It was experimented that the transition temperature evidenced is at limit between good castings and scrap castings. The average number of parts scrapped at every re-start is 4,6.

Protocol 3 shows the temperature monitored to pass automatically from the anhydrous lubricant to the water base type. Considering the same transition temperature of 290-300°C. 3 reduced cycle were averaged to reach the working conditions.

The transition is automatically managed and not conditioned to interpretations or errors that can be made by the operator.

Management of restart is very delicate and involves quality staff. The risks are: lack of selecting scrap castings or on the other hand scrapping an excessive number of parts. 

In both cases with repercussion on the total cost of the lot.

The average number of castings produced in “reduced” conditions was 3 with a reduction of  35% in  comparison to the conditions without anhydrous lubricant and automatic management of Protocol 1.

Graph 1 and 3 above show the temperature trend for each cycle of the 2 tests. It clearly indicates how the  number of cycles under the transition temperature in Protocol 3  are less and how the die surface temperature increased more rapidly.

The Warm Up Lube 04TM  in effect reduces notably the capacity of extracting heat from the die during the warm-up phase. The low thermal capacity (less than half in comparison to the water type – Tab.1) brings a rapid increase of the release film temperature, reducing drastically the cooling capacity. The result is also sustained by the low thermal conductivity.

Tab. 1



Capacity at 20°C

103 J/m3 K

Thermal Conductivity at 20°C

W/m K

Density at 20°C

















ca. 1600

ca. 0.20


The main components of the Warm Up Lube 04TM,  have been selected and carefully examined in laboratory tests and specific tests  conducted directly on field for different types of castings.

The product creates a film on the die surface that has a very high lubricating capacity and guarantees smooth sliding of the moving parts  for dies with movements and ejectors, avoiding cracking and braking during the delicate production start up phase. Furthermore the Warm Up Lube 04TM has an excellent separating power and doesn’t deposit oily residuals on castings, therefore reducing pollution in remelting baths.

The following table (Tab.2) was determined by thermo gravimetric analysis on a sample of 5.0 mg of Warm Up Lube 04TM:  The product is heated very slowly by means of an automatic cycle (2 °C/min) and the weight variation (loss) is registered. 

Tab. 2

T sample


Residue weight

% by weight




> 99










As noted in the table, there is no change in the product up to 200°C whereas up to 300°C 74% of the initial weight remains stable. A temperature of 300°C is reached in an average to large die only at the end of the warm-up cycle, when the system passes automatically to the traditional release agent. Whereas at the beginning of the warm-up cycle it is normally much lower with values varying from <100°C to max 180°C.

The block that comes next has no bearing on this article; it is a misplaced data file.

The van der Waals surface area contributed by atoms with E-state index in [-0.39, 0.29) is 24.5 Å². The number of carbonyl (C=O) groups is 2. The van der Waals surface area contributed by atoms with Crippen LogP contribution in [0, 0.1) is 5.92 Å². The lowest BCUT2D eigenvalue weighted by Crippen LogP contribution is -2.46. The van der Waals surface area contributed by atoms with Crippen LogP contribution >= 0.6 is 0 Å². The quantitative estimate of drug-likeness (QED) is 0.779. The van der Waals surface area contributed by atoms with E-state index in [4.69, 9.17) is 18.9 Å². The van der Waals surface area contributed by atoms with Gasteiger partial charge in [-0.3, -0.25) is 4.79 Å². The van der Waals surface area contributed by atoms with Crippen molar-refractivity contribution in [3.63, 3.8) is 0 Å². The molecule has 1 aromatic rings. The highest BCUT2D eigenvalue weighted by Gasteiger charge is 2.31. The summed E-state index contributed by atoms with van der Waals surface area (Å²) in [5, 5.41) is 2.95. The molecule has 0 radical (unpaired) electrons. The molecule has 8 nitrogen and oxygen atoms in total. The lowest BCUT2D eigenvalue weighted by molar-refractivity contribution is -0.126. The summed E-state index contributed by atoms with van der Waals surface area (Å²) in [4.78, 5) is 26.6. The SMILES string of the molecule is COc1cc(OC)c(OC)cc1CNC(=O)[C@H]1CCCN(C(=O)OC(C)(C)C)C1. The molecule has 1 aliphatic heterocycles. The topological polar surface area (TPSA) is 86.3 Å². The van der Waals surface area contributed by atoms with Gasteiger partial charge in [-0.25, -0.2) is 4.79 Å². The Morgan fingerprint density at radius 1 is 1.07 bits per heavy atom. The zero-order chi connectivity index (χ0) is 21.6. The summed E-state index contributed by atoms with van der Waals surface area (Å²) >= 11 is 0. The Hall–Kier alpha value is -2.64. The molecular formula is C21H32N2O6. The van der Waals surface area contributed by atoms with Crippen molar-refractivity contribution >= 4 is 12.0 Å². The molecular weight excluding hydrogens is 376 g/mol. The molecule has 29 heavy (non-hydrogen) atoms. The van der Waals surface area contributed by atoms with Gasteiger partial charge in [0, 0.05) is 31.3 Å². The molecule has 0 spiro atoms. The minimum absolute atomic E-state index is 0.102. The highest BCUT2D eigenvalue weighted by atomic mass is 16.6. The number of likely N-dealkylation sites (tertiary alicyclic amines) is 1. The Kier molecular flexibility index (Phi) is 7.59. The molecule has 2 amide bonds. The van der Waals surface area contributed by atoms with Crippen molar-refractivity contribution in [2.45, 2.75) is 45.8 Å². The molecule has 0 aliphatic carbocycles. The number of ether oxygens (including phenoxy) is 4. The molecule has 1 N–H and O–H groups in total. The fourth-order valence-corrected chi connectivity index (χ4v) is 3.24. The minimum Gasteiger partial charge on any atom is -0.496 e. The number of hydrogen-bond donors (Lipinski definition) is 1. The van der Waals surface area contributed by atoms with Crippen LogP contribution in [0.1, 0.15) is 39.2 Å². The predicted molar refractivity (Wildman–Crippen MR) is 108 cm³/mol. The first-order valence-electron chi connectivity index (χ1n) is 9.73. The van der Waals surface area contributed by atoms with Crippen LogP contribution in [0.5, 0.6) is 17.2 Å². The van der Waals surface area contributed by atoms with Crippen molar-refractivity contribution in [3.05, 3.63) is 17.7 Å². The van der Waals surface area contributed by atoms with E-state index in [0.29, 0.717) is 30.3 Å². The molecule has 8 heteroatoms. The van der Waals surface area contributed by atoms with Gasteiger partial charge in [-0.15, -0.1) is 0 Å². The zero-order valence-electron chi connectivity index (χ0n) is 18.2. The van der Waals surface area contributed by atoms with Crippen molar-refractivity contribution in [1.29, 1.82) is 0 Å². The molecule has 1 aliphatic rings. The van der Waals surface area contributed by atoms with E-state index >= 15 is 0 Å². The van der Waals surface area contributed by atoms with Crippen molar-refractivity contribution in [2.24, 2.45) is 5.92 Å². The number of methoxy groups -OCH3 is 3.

To be noted that the Warm Up Lube 04TM   boiling temperature is >300°C so decomposition starts before reaching the boiling temperature.  Therefore the product is not capable of removing a significant amount of heat with the evaporation mechanism as occurs with the traditional release agent.

We have highlighted and verified that the special characteristics of the Warm Up Lube 04TM  allow to pass from low to high injection speeds without defects due to die lubrication, from the first casting produced in standard conditions with high injection speed. The automatic application is very rapid and eliminates manual brush lubrication, which is a normal foundry procedure.

The Warm Up Lube 04TM has also many advantages on environment and  health conditions of the working area. The product is 100 % synthetic and 90% biodegradable with no harmful or irritating effects.  By replacing during warm up the use of lubrication pastes or greases or anti-sticking products eliminates the dangerous steams which the operator is exposed to.

Economical evaluation and conclusion

Considering an average size machine producing castings with a technical cadence of 65 parts/hour, excluding efficiency, with 10 stops in the range of 24 hours (approx. 1 stop every 1 ½ hours), which represent an average value for completely automatic diecasting cells producing critical castings,  but without considering particularly delicate dies for which you can easily consider also twice the number  of stops, you have a time saving of 15’ per day, representing 1% of the available time.

Hard to evaluate but real is the decrease of “outside” scraps not intercepted by “Quality Control”  but  found after mechanical machining with relative costs.

The SLSTM  is a simple and manageable system to measure the die surface temperature without complicated solutions which make die change difficult. Foundry activities are already difficult therefore solutions need to be simple and robust. The proposal to use sensors in the die, like other devices, has been eliminated and put on foundry shelves.

With the feedback module, the monitored temperature is also used to control  “Idra” lubricators  to change spraying time and keep constant surface temperature during the process, but this will be the next topic in discussion.


B.Molinas, D.Giantin, C.Raone and L.Baraldi,  “Smart Lubrication System”, Proceedings of the “2nd International Conference & Exhibition on New Developments in Metallurgical Technology”  (Riva del Garda –Italy), (2004) – introduction   

Pola, Panvini and Roberti, “Development and experimental validation of a mathematical model of the lubrication induced cooling of dies”, Proceedings of the Conference HTDC 2002 (2002), p. 175.

B.Molinas and L.Baraldi, "Relationship between release agent and thermal dynamism of the die in the different process phases", METEF 2004 - HTDC 2004 Proceedings, Montichiari (Brescia; Italy), (2004), p. 437.

J.F. DuPont (TEKSID aluminium) and C. Raone (BARALDI  lubrificanti), “W.U.L.S. – warm up lube system”, Proceedings of the Conference HTDC 2004, Montichiari (Brescia, Italy), (2004) p. 271.